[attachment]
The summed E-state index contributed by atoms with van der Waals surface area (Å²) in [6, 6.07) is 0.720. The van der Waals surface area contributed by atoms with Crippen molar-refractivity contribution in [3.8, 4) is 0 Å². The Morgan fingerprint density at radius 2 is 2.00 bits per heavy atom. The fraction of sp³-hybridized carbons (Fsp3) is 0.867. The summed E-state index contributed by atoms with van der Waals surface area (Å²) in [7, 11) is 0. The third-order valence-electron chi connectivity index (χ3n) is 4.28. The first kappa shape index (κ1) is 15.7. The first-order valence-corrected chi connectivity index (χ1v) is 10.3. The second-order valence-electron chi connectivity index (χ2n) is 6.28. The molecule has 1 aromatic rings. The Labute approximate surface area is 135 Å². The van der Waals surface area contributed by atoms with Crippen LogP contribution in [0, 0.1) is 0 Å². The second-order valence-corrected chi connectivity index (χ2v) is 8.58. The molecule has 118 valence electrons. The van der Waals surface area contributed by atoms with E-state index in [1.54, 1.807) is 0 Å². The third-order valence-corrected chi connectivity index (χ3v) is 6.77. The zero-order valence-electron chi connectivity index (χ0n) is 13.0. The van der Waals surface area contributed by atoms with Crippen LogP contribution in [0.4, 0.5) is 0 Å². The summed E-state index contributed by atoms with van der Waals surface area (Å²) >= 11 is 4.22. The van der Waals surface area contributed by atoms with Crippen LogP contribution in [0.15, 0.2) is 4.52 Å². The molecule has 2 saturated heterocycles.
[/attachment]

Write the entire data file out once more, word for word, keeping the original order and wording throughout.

The summed E-state index contributed by atoms with van der Waals surface area (Å²) in [6, 6.07) is 0.720. The van der Waals surface area contributed by atoms with Crippen molar-refractivity contribution in [3.8, 4) is 0 Å². The Morgan fingerprint density at radius 2 is 2.00 bits per heavy atom. The fraction of sp³-hybridized carbons (Fsp3) is 0.867. The summed E-state index contributed by atoms with van der Waals surface area (Å²) in [7, 11) is 0. The third-order valence-electron chi connectivity index (χ3n) is 4.28. The first kappa shape index (κ1) is 15.7. The first-order valence-corrected chi connectivity index (χ1v) is 10.3. The second-order valence-electron chi connectivity index (χ2n) is 6.28. The molecule has 1 aromatic rings. The Labute approximate surface area is 135 Å². The van der Waals surface area contributed by atoms with Crippen LogP contribution in [0, 0.1) is 0 Å². The second-order valence-corrected chi connectivity index (χ2v) is 8.58. The molecule has 118 valence electrons. The van der Waals surface area contributed by atoms with E-state index in [1.54, 1.807) is 0 Å². The third-order valence-corrected chi connectivity index (χ3v) is 6.77. The zero-order valence-electron chi connectivity index (χ0n) is 13.0. The van der Waals surface area contributed by atoms with Crippen LogP contribution in [0.4, 0.5) is 0 Å². The summed E-state index contributed by atoms with van der Waals surface area (Å²) >= 11 is 4.22. The van der Waals surface area contributed by atoms with Crippen LogP contribution in [0.15, 0.2) is 4.52 Å². The molecule has 2 saturated heterocycles.